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Marine auxiliary diesel engine -general requirement & troubleshooting guideline

Diesel driven generators can be expensive in terms of fuel cost and maintenance requirements. Continuous operation at sea and in port exacts a high price particularly if distillate fuel is used. This has led to the use of residual fuel and the introduction of fuel blenders so that heavy residual fuel can be added to the distillate as the load increases to give cost savings. Blenders improve fuel economy but running hours still mount up and routine maintenance is likely to be increased by the use of poor quality residual fuels.

A better economy in the provision of electrical power is achieved with the use of a generator which can be operated at sea, on power derived from the main propulsion system. The ship's electrical load can be provided by a turbo-alternator using steam from a waste heat boiler. The waste heat available from the exhaust of a very large slow-speed diesel engine is sufficient in many installations for the full electrical load at sea.

Savings in fuel costs for such a system amount to about 10% with additional savings in maintenance. However, the continuing search for improvement in diesel engine and propeller efficiency has resulted in the development of very long stroke, very slow-speed engines with constant pressure turbo-charging and the waste heat available from the exhaust has gradually diminished.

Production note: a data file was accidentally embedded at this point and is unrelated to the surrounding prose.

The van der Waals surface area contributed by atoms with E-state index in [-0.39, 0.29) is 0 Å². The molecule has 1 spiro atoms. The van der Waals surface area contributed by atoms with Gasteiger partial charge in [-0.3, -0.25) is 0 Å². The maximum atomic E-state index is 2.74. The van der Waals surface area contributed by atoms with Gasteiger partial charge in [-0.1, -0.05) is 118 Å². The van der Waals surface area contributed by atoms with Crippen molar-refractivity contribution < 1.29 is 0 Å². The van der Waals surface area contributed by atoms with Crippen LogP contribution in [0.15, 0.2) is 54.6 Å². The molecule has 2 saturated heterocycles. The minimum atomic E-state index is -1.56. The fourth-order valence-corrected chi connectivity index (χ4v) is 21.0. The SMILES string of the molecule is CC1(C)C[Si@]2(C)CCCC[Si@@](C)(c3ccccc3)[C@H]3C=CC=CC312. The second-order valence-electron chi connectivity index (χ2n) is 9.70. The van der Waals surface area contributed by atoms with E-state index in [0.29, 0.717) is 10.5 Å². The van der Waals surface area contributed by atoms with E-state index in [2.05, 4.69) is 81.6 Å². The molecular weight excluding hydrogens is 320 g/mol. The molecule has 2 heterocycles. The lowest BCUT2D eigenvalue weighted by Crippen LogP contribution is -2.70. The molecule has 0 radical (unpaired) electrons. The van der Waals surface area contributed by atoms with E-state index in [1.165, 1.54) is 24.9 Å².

The quest for electrical power from the ever decreasing quantity of exhaust gas energy, has fostered progress in the area of harnessing otherwise wasted heat energy. Mechanical generator drives from the main engine, gearbox or the propeller shaft temporarily lost popularity when alternating current power replaced direct current, because frequency demanded a constant speed.

Constant speed drive schemes are now available for use with variable speed engines (and a number of electrical solutions to the problem ). Power turbines, driven by the exhaust gases from the engine in the same way as the turbo-charger, are used to convert waste heat into mechanical energy which is delivered to the main propulsion system through a fluid coupling, or used to provide an integrated drive with a diesel for a generator.

Tracing faults : The failure of an engine to start or problems while running may be traced to faults with the fuel injection system or other possible causes. Instruction manual guidance on fault finding and remedies will include some of the typical problems listed below.

Difficult starting
Poor compression due to any of the following causes:

Summarized below some of the basic procedure of marine auxiliary machinery :
  1. Auxiliary engine general construction

  2. Major problems have been experienced on large slow-speed engines with some of the poor quality bunkers such as those containing catalytic fines. Fuel should conform to the specification given in the instruction book for the engine. ......

  3. Auxiliary engine back pressure turbine